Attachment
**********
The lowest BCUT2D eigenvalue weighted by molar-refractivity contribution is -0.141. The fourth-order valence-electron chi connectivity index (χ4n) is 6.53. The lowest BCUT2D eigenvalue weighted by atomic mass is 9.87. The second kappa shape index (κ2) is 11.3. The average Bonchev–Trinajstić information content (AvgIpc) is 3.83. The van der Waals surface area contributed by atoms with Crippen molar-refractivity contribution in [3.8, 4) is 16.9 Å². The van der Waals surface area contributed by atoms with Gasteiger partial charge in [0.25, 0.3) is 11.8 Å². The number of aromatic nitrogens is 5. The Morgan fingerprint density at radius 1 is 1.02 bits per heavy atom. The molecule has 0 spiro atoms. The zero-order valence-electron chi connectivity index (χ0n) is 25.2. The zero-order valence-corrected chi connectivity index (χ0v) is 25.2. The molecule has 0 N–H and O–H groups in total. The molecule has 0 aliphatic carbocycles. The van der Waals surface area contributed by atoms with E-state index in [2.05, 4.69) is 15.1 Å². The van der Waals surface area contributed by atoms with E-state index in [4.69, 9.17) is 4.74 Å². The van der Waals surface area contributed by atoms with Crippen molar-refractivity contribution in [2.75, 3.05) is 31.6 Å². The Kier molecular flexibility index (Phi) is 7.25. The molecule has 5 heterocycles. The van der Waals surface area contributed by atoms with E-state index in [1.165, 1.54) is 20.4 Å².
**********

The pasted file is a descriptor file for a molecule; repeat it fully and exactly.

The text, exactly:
The lowest BCUT2D eigenvalue weighted by molar-refractivity contribution is -0.141. The fourth-order valence-electron chi connectivity index (χ4n) is 6.53. The lowest BCUT2D eigenvalue weighted by atomic mass is 9.87. The second kappa shape index (κ2) is 11.3. The average Bonchev–Trinajstić information content (AvgIpc) is 3.83. The van der Waals surface area contributed by atoms with Crippen molar-refractivity contribution in [3.8, 4) is 16.9 Å². The van der Waals surface area contributed by atoms with Gasteiger partial charge in [0.25, 0.3) is 11.8 Å². The number of aromatic nitrogens is 5. The Morgan fingerprint density at radius 1 is 1.02 bits per heavy atom. The molecule has 0 spiro atoms. The zero-order valence-electron chi connectivity index (χ0n) is 25.2. The zero-order valence-corrected chi connectivity index (χ0v) is 25.2. The molecule has 0 N–H and O–H groups in total. The molecule has 0 aliphatic carbocycles. The van der Waals surface area contributed by atoms with E-state index in [2.05, 4.69) is 15.1 Å². The van der Waals surface area contributed by atoms with E-state index in [4.69, 9.17) is 4.74 Å². The van der Waals surface area contributed by atoms with Crippen molar-refractivity contribution in [2.75, 3.05) is 31.6 Å². The Kier molecular flexibility index (Phi) is 7.25. The molecule has 5 heterocycles. The van der Waals surface area contributed by atoms with E-state index in [1.165, 1.54) is 20.4 Å².